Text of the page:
U.S. Department of Energy Office of Biological and Environmental Research

BER Research Highlights


New Modeling Approach Integrates Geochemical Processes into Field-Scale Simulation of Uranium Mobility in Groundwater at the Hanford Site
Published: September 15, 2008
Posted: January 27, 2009

Uranium is a persistent groundwater contaminant at many DOE sites due to its adsorption onto mineral surfaces and/or precipitation of various uranium minerals within subsurface materials. These molecular-scale processes often exert a profound influence on uranium mobility at the field scale. One challenge in simulating uranium transport in the subsurface is the difficulty in coupling these molecular-scale geochemical processes controlling uranium concentrations with groundwater transport processes that occur at the field-scale. Researchers at PNNL have developed a modeling approach that incorporates these two types of information derived from laboratory and field experiments. The approach couples molecular-scale, laboratory-derived characterization of uranium geochemical properties with field-scale descriptions of transport processes obtained from tracer experiments. The new approach will be tested as part of the DOE-funded Integrated Field-Scale Subsurface Research Challenge (IFC) site at the Hanford 300 Area .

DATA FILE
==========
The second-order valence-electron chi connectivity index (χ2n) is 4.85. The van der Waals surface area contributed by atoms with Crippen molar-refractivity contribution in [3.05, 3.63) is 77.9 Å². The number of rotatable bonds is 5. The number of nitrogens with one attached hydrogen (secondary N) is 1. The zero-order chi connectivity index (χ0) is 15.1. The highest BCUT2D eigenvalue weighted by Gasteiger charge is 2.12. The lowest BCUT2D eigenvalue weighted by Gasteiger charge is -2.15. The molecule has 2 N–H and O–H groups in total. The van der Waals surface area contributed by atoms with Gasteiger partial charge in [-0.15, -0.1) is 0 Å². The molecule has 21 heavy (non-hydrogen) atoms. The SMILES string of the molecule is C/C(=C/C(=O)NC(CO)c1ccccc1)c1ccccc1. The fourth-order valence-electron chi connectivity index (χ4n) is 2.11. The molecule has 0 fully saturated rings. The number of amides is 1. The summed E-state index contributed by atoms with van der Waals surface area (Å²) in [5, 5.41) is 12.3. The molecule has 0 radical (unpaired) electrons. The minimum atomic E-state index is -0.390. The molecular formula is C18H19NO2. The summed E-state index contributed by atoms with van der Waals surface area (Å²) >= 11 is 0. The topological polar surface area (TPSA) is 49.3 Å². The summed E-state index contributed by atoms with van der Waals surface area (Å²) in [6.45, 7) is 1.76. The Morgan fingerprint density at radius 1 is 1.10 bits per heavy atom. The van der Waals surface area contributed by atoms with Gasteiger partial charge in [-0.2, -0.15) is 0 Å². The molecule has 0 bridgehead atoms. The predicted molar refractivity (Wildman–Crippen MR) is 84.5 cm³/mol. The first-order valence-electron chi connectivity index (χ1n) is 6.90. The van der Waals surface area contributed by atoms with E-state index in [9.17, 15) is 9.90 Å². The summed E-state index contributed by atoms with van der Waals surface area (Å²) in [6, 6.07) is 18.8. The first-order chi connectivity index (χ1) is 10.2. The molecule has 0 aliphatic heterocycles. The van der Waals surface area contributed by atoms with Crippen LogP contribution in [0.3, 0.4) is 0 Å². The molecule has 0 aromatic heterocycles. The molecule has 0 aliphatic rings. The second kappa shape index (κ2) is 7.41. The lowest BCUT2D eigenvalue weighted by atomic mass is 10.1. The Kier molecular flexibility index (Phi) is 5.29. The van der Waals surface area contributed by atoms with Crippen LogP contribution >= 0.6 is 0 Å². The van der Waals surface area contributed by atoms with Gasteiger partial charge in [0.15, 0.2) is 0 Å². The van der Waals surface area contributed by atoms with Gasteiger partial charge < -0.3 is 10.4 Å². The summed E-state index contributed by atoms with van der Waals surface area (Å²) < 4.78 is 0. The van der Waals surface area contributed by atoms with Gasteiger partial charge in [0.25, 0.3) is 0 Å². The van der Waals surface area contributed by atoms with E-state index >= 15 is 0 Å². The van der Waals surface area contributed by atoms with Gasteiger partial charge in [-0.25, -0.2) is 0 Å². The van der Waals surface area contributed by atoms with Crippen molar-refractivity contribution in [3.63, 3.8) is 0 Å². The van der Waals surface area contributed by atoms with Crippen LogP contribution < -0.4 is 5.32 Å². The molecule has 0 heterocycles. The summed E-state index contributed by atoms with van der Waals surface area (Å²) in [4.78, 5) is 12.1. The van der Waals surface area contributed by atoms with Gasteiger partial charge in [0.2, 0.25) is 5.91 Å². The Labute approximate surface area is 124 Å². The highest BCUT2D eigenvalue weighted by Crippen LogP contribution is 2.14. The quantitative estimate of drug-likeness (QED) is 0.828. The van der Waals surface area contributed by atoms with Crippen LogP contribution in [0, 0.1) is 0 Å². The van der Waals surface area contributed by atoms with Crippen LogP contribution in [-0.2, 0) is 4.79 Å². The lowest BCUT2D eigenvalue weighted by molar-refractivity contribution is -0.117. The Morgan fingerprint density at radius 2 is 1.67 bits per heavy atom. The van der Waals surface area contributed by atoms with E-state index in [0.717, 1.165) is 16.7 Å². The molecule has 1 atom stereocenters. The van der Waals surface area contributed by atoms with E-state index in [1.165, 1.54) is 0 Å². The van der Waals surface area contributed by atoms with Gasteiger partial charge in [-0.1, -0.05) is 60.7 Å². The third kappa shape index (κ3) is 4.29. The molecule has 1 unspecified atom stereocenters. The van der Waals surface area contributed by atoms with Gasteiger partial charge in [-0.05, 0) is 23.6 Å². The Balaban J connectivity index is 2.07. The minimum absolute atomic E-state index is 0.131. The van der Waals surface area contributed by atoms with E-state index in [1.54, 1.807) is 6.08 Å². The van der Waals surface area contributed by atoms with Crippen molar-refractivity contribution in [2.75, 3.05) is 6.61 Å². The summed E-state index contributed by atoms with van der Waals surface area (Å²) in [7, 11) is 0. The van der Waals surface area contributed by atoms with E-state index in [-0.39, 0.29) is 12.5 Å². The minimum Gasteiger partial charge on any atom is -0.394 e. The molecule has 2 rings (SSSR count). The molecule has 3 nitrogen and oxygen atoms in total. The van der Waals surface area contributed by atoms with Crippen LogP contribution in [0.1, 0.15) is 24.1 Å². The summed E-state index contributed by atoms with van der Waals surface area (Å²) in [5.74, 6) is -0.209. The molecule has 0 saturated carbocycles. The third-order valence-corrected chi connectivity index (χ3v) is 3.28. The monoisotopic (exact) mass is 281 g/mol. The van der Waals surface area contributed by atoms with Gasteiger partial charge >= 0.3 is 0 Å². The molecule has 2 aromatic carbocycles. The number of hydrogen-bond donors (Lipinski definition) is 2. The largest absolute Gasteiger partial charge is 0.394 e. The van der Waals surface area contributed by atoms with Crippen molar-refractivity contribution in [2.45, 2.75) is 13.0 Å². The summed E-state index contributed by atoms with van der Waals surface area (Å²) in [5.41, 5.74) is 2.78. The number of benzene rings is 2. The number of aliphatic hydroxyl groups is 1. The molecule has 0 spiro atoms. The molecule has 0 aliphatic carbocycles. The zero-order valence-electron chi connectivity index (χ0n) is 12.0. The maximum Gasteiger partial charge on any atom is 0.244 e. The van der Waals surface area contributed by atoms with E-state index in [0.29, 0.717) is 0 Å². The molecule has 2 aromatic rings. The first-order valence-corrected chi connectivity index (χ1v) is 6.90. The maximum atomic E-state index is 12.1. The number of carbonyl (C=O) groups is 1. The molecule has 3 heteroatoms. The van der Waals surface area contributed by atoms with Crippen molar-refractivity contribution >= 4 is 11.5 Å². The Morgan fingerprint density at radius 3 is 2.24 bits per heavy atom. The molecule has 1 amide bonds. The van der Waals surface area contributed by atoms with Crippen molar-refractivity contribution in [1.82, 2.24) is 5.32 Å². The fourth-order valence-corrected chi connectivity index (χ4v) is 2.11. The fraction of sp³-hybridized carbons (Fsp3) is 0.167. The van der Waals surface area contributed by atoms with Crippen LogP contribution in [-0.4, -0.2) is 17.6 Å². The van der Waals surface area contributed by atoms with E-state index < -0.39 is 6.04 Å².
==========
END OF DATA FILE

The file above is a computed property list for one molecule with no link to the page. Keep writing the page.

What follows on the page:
Citation: Liu, C. Zachara, JM, Qafoku, NP, Wang, Z. (2008), Scale-dependent desorption of uranium from contaminated subsurface sediments. Wat. Resour. Res. vol. 44 (W08413), doi:10.1029/2007WR006478.

Contact: Robert T. Anderson, SC 23.1, (301) 903-5549
Topic Areas:

  • Research Area: Subsurface Biogeochemical Research

Division: SC-23.1 Climate and Environmental Sciences Division, BER

 

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